Shortmailers say the nicest things…

We wanted to thank all the Shortmail early-adopters for their kind words and enthusiasm throughout our early days. Here are a few quotes from our collection:


Arturo Vergara

@shortmail Your service is genius! I love it! I also especially love IMAP and POP, very handy with the iDevices


Yossi Gofman

As of the publication of this tweet I strongly, but strongly prefer mail items sent to me over shortmail. They will be on the top of my read


Cole Lyman

@shortmail is to poetry as email is to prose


Donald iljazi

@shortmail I am a Web Designer and I am really into the UI. The features and the idea are both the best. Keep on rocking. :) #bestemailever


Jaison De Montalegre

Just installed the @shortmail widget on my site! Great little add-on, got rid of the contact page entirely.


Vijayendra Mohanty

No more contact page. Just add the “Shortmail Me!” widget to your blog sidebar. See it in action on my blog.



Shortmail is the perfect addition to my minimalistic tools of communication.

“Shortmail is the perfect SMS substitute” (private communication).



Vaneeesa Blaylock

@ijustine YOU aren’t on @shortmail yet??? Oh my! This IS a great disturbance in the cloud! 


Clay Cauley

Ahh @shortmail… how I love your simplicity. Prospective client emails are much easier to handle now!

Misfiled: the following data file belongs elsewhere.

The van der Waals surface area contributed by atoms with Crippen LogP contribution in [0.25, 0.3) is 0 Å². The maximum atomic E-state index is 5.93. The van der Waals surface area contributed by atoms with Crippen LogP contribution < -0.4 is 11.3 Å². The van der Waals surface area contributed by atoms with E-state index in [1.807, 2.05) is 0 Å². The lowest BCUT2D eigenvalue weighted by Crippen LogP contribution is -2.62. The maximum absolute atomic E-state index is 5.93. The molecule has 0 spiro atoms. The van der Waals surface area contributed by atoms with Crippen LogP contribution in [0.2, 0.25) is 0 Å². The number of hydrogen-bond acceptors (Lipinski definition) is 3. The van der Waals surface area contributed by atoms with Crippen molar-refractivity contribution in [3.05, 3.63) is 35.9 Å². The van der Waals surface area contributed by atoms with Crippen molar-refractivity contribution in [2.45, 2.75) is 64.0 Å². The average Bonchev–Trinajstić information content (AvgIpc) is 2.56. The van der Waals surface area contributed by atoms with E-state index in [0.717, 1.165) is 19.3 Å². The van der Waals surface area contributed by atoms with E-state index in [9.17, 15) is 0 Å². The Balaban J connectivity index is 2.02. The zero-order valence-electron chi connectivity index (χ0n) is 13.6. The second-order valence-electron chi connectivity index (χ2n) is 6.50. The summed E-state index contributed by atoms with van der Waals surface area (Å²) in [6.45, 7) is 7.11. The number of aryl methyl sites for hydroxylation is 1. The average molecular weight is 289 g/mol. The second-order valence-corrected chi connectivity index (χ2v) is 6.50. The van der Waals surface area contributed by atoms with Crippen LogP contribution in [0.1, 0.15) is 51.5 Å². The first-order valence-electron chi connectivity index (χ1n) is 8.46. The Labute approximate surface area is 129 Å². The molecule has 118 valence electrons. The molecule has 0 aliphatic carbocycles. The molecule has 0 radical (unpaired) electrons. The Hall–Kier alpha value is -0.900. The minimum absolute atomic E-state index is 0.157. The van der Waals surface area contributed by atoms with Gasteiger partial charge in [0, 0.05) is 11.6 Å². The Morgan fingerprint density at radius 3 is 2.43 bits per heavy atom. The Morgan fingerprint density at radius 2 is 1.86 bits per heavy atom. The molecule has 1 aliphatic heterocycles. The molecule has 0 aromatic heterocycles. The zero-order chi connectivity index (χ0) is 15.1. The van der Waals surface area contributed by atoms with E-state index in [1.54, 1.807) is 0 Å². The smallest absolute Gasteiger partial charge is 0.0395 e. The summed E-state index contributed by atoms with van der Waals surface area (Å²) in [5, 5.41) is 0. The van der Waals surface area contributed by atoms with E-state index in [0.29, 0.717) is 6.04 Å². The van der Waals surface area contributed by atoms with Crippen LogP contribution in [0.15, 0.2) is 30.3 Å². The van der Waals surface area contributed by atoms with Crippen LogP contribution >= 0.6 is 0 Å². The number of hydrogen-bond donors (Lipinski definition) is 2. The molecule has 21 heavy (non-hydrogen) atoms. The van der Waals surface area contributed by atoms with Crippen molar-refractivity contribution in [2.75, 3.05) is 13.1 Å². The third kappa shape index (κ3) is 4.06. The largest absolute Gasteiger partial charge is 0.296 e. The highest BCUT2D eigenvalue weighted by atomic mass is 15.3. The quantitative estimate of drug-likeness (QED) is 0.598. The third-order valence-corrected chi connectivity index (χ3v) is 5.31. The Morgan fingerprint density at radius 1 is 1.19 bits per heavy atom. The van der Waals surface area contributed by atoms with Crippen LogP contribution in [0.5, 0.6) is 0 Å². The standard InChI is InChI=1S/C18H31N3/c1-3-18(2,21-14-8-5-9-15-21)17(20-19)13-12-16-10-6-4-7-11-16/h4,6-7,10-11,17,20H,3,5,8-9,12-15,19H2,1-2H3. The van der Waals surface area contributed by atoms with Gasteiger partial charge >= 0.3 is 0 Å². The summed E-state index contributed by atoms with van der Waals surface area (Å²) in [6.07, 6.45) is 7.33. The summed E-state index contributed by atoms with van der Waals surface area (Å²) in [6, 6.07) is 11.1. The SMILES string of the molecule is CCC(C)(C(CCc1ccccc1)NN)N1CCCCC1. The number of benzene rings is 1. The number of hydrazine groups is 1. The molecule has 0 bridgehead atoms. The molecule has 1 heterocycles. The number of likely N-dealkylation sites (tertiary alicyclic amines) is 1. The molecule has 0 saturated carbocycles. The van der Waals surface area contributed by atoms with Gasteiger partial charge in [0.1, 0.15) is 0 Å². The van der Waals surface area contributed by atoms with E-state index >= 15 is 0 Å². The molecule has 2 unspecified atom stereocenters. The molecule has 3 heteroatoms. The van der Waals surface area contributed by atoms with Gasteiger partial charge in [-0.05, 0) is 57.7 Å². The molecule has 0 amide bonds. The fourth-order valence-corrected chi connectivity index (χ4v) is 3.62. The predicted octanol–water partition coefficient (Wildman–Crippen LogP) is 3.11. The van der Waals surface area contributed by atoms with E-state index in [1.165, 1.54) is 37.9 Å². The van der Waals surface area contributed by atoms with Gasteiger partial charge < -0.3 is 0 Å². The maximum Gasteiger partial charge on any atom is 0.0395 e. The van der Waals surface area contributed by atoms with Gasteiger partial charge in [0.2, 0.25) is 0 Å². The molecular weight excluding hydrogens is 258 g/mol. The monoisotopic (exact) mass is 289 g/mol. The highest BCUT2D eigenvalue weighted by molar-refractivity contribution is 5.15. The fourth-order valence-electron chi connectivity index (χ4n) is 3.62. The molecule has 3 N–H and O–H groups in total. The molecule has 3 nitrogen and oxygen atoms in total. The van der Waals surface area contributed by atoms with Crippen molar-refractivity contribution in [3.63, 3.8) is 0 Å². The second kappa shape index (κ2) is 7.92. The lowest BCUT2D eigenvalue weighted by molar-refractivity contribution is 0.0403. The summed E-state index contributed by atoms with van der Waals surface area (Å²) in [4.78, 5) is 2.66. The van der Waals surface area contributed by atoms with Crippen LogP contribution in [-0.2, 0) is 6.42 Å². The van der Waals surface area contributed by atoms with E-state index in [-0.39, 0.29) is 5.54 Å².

Amit Chopra

@shortmail is freakin awesome . .


Josh Crain

Last night I had a dream @shortmail could be embedded in a website. Son of a gun


Akar Gosrani

@shortmail thats why they are awesome.

Anything simple always catches my mind. For egs: Tumblr, Twitter, Evernote, Shortmail, Stumbleupon. Simplicity. It always works.


Nick Rovisa

Totally in love with @Shortmail. Want to get in touch with me? Shortmail me:


Paul Papadimitriou 

“The shortmail app has been upgraded to my first iPhone screen a minute ago ;-) ”  (private communication)


10 reasons why Shortmail is better than texting

1. No phone numbers

Texting requires phone numbers. You need their number, and they need yours. Thankfully, Shormtail doesn’t work that way. With Shortmail, all either party needs is a Twitter username. And unlike Direct Messaging, you can send a Shortmail to someone who is not following you. You can think of Shortmail as DM done right!

2. A public address

To publish your texting-address is to publish your phone number. That’s a lot to ask.

Your Shortmail address is your Twitter username (, which is already public. Many Shortmailers add their Shortmail addresses directly into their Twitter bios and replace their blogs’ Contact Me pages with a Shortmail Me widget.

3. A searchable archive

Mobile services often treat your texts as disposable. Not only is there a cap on how big your archive can be, but it’s difficult, if not impossible, to search. By contrast, Shortmail keeps your shortmails in a limitless, searchable archive at

4. Public conversations

You can’t text publicly. SMS simply doesn’t operate as a public platform. Shortmail, on the other hand, lets you hold a public conversation for the world and Web to view.

5. Open conversations

What we just said in #4, plus the ability to open up your public conversation for anyone on the Web to participate in. The forum-like atmosphere that a Shortmail open conversation provides is unheard of in the realm of SMS.